Film, Hindi, Review


Two cops – one grim and grouchy seen it all from India (John Abraham), the other a bumbling but enthusiastic rookie based in the Middle East (Varun Dhawan). A crooked bookie in debt (Akshaye Khanna) who has a star Indian cricketer (Saqib Saleem) kidnapped before the big India-Pakistan final. And a drug addict turned pick pocket (Jacqueline Fernandez) to add some glamor and semblance of a love story. In other words, a wannabe cop buddy action film that tries to Bollywoodize the Hollywood summer blockbuster but is unable to quite pull it off.

Dishoom could have been a cracking fun adventure with the elements it has at its disposal. The trouble is they’ve been put together rather sketchily with few twists and turns. A bromance film of this sort has its tropes and is pretty predictable. It therefore needs much more thought and a lot more work on its screenplay to reinvent and freshen up the genre. And admittedly, the film had an interesting enough premise of two-opposites-that-attract cops working to trace India’s missing Virat Kohli-like star batsman in the Middle East. It should have kept you engaged and got the adrenaline pumping.  Sadly, Dishoom is badly written and weakly plotted, particularly in its second half, which all but kills the film.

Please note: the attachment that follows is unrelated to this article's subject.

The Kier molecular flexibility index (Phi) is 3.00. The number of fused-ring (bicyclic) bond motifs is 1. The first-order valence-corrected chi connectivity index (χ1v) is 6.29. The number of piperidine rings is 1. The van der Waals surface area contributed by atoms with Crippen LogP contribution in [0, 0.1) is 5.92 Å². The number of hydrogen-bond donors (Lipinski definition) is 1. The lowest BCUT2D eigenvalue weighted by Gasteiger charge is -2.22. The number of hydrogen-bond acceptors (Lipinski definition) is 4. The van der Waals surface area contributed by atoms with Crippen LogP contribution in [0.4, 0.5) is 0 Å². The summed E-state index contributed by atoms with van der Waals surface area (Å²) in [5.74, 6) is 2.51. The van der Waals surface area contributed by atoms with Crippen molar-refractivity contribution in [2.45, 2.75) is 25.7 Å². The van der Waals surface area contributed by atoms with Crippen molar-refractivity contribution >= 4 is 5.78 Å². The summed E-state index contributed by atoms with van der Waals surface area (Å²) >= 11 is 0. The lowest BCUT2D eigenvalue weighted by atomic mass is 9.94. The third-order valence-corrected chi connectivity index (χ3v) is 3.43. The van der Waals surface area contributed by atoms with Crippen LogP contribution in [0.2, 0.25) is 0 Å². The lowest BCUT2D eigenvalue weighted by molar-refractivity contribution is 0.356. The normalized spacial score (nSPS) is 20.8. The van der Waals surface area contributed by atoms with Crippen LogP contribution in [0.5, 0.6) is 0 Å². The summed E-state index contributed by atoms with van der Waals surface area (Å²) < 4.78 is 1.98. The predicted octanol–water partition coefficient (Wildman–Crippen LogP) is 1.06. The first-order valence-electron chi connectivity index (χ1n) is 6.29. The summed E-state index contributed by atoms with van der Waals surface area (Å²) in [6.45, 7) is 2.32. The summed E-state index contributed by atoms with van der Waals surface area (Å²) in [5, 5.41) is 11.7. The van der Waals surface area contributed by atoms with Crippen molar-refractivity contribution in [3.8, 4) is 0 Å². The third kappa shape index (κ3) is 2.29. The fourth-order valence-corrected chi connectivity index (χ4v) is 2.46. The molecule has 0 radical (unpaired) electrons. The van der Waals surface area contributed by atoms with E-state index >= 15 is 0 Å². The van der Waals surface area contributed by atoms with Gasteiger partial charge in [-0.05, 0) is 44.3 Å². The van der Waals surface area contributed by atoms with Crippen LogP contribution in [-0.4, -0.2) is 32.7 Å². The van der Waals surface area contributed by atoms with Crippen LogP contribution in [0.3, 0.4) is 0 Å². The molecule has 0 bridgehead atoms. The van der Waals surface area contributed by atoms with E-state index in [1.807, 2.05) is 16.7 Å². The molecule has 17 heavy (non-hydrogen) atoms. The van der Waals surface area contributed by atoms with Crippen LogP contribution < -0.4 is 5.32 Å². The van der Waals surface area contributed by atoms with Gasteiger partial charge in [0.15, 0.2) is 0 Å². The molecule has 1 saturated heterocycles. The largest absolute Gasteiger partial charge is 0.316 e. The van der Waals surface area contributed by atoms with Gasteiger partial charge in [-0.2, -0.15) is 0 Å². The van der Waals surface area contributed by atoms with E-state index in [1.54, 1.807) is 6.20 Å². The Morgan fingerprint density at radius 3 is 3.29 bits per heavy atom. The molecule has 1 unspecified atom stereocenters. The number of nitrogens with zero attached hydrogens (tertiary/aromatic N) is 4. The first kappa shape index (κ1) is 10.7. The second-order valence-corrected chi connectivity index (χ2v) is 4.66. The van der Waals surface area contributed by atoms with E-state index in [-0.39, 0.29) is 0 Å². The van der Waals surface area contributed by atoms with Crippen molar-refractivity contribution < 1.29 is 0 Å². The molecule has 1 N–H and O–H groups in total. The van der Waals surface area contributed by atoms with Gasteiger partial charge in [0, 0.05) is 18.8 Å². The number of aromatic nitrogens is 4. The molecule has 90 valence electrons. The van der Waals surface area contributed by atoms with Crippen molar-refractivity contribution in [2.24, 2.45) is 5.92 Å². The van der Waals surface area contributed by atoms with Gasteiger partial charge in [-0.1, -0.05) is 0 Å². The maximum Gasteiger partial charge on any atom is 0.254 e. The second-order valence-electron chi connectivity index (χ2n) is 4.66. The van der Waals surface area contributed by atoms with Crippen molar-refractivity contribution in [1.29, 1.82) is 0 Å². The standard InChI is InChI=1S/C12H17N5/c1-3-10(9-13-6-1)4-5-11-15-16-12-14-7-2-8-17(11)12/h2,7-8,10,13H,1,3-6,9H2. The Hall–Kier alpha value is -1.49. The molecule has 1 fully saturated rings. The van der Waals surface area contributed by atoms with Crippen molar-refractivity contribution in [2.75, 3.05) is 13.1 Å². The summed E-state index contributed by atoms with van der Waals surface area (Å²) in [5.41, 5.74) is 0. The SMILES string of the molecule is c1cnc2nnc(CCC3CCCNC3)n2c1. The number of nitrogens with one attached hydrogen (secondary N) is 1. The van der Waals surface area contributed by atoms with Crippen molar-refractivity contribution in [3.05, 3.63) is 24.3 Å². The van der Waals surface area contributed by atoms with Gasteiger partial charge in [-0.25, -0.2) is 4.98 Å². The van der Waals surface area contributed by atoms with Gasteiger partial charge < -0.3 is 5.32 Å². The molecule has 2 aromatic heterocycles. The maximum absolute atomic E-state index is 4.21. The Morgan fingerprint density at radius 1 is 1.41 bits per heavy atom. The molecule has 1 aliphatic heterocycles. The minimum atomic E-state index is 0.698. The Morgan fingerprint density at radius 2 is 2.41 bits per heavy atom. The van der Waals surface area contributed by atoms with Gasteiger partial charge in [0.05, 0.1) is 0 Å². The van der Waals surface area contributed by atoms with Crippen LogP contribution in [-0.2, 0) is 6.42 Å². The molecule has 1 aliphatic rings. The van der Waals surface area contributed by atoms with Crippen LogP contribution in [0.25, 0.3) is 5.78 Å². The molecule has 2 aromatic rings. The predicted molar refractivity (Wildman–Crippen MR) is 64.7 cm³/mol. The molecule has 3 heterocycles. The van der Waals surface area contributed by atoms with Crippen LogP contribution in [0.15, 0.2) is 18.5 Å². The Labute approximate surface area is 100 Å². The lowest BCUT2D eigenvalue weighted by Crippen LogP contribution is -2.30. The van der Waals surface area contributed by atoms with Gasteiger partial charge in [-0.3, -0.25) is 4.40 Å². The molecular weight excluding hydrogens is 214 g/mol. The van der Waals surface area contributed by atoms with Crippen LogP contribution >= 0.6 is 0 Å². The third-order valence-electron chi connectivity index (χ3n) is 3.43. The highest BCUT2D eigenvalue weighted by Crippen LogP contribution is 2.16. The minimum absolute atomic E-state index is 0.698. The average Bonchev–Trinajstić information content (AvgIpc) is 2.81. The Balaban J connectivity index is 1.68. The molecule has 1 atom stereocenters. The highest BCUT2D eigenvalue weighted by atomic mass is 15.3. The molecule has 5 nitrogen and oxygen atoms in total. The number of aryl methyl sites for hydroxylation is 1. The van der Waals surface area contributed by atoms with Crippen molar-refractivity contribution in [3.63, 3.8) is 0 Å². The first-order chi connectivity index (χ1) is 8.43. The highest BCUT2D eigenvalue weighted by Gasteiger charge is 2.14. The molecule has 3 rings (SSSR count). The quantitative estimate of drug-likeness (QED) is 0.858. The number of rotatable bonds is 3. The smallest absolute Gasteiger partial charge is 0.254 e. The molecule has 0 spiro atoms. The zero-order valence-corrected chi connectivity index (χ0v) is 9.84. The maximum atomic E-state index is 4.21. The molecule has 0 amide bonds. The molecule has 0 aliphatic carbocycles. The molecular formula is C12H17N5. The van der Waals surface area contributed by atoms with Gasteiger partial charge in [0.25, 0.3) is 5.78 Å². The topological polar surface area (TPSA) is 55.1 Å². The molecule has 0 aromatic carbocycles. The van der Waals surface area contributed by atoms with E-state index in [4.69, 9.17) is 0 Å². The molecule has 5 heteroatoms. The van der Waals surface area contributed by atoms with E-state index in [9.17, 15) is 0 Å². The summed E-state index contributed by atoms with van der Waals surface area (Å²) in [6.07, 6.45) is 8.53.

Extremely poor performances from the hulk-like wooden John Abraham, the looks-good-but-can’t-act-to-save-her-life Jacqueline Fernandez and a surprisingly impactless Akshaye Khanna bring the film down further. Even a special appearance from the now slim and perky Parineeti Chopra (I prefer her chubbier look) doesn’t amount to much. In terms of style and treatment, one can only hope that the oft-repeated, cliché-ridden shots of our heroes waking in slow motion die a painful and torturous death with this film.

On the positive side – there are some elements the film does get right – a surprisingly effective Varun Dhawan, actually showing some good comic timing, for one. Throw in a couple of  well-executed stylish action sequences, a typically catchy Pritam composition (Sau Tarah Ke), and above all, freaky cameos by Akshay Kumar and Satish Kaushik. Else, the film, rather weakly directed by Rohit Dhawan, would have been a write off. And yes, on the technical side, it is well mounted with some polished camerawork.

Overall, Dishoom is time-pass enough in its better moments but has little going for it otherwise.


Hindi, Action, Color

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